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Discussion Starter · #1 ·
Been a long while since I had a 311/Fox apart but as I recall, the mainsprings impinging on the bottom of the hammers are a deuce to reinstall.

With luck we'll be replacing two original firing pins with two NOS pins, return springs and hammer stop/retention screws.

Last time I did this job, I wound up chucking the action in a vice and using a drill press to push on the hammer base/spring installed to slide in the cross pin. It was a 3.27 handed job and lots of cussing.

Went through all the editions of Gunsmiths Kinks (I, II, III are the ones I have) and found three methods of installation besides the vice/drillpress method.

I am advised the nearest vice is in a tractor shed and the vice is covered in poo (Bird I assume/hope!) and located in a dark spot with a dirt floor.....not a good spot for launching springs.

So...........some tools and jigs will need to make the trip north soon to get this job done.

First. No vice handy so an action holding jig.

Probably will need this quick and easy holder for tear down and reassembly. With luck, there's a bench in the garage we can clamp to....if not, one of us has to sit on it while the other works.

After removing the barrels and stock, we can slip the action under the strap and get it all snugged down on the bench for workies.



If we's lucky, the simplest tool will help us line up the hammers and get the cross pin in place under spring tension.



If the tool above needs some help, a suitably modified screwdriver....the forward notch supposedly presses the spring in and the other notch allows the pin to pass over the top. We'll have to be ready for some grinding, not sure if the screwdriver is too fat. I gotta remember to take my grinder along.



Worst case, and maybe we'll just start with this fine little lever.....the sear pin go's thru the hole, the lever is gently cammed down and the hammer/spring pushed forward, the awl is used to line it up and then the factory pin is started through the hole in the action.......capture the first hammer, remove and relocate the tool, repeat for the second hammer. Done! Sounds good.....betcha its a 4 hand job!

 

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Discussion Starter · #2 ·
There are two 5/32-inch pins going through the receiver that must be driven out left to right.

The pin up front holds the hammers with the cocking lever in between. Both hammers are under tension from their mainsprings and plungers. Once the pin is driven out, it all flys back. We'll prolly need to figger a way to mount the jig on a bench and surround it in cardboard.

The rear pin holds both the left and the right sears and springs.

A screw inside the receiver secures the top lever. A 3/8 Allen wrench has to be shortened and ground to a screwdriver blade, to remove it. If we can avoid it, we ain't pullin this part!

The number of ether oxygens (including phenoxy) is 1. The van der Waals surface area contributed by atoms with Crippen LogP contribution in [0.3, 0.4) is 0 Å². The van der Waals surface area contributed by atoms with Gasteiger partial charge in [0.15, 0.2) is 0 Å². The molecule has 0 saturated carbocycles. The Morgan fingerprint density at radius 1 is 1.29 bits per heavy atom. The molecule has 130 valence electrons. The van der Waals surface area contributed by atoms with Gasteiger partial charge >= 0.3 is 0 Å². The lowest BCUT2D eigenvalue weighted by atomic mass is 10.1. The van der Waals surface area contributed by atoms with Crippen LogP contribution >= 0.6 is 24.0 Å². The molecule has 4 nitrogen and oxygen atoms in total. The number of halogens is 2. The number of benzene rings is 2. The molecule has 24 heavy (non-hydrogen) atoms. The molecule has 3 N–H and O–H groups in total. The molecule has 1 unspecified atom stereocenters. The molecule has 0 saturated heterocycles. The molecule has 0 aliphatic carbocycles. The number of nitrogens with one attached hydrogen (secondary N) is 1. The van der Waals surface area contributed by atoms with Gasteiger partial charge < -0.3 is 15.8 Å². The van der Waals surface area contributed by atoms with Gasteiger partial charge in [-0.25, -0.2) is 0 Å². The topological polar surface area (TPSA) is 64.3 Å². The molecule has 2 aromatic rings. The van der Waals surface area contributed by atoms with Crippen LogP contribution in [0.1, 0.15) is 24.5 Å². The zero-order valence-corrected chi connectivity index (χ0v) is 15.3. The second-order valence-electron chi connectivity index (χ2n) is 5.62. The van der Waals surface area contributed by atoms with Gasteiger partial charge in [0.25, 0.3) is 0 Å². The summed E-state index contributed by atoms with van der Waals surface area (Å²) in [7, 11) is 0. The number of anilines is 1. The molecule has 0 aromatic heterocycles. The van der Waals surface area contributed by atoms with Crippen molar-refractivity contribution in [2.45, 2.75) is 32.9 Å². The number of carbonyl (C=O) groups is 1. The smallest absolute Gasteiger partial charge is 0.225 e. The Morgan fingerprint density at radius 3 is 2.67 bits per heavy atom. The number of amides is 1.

Here's a photo lifted from the web of what I think we's gonna see once the buttstock is off.....gotta remember my long screwdriver too......guess I oughta maka list.



Been doing a bit of further research on the 311/Fox action. It seams we may be able to replace firing pins with out removing the hammers. Hopefully.

Here is a photo of a 311 action with the left hammer in the ready position, right hammer fired position. A tight fit in the smallish internal space. And, no room to get at the firing pin or its hammer stop/retaining screw.



Here is the same action with the barrel, sear levers and sear spring removed, (left hammer fired, right hammer fully retracted against its mainspring) an easier job and no tooling beyond a 5/32 diameter punch to remove the sear lever cross pin. The hammer is fully depressed and the right barrel firing pin and screw is visible/accessible. With any luck, this is what we'll find in the Fox. The screw head thickness stops the hammer, the firing pin is inertial and the associated pin spring is angel hair fine. The new screws will likely be too thick and may need grinding to avoid light strikes with the replacement pin and spring. If the original screws are in good condition, we may simply replace the firing pin and spring. Either way, I'm sure we'll be needing at least several assemblies and test firings before the gun can be pronounced "Fixed". I spose while we are in there it'll be a good idea to clean the firing pin ways and hose out the action with a cleaner and lubricant. I'll have to add cleaning up a mess on the bench to the list of supplies needed.

 

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Discussion Starter · #3 ·
Recapping after all the prep work....

Well, lets document the repair here in DIY. Fox Mod B, 16g, occasional failure to fire right barrel on first pull, usually fires right barrel on second pull after discharging left barrel. We suspected firing pins or levers. It turned out to be a slight gumminess of the right trigger sear lever. Once cleaned, the problem was solved. But since we had NOS parts, we disassembled, inspected and replaced any parts with obvious wear.....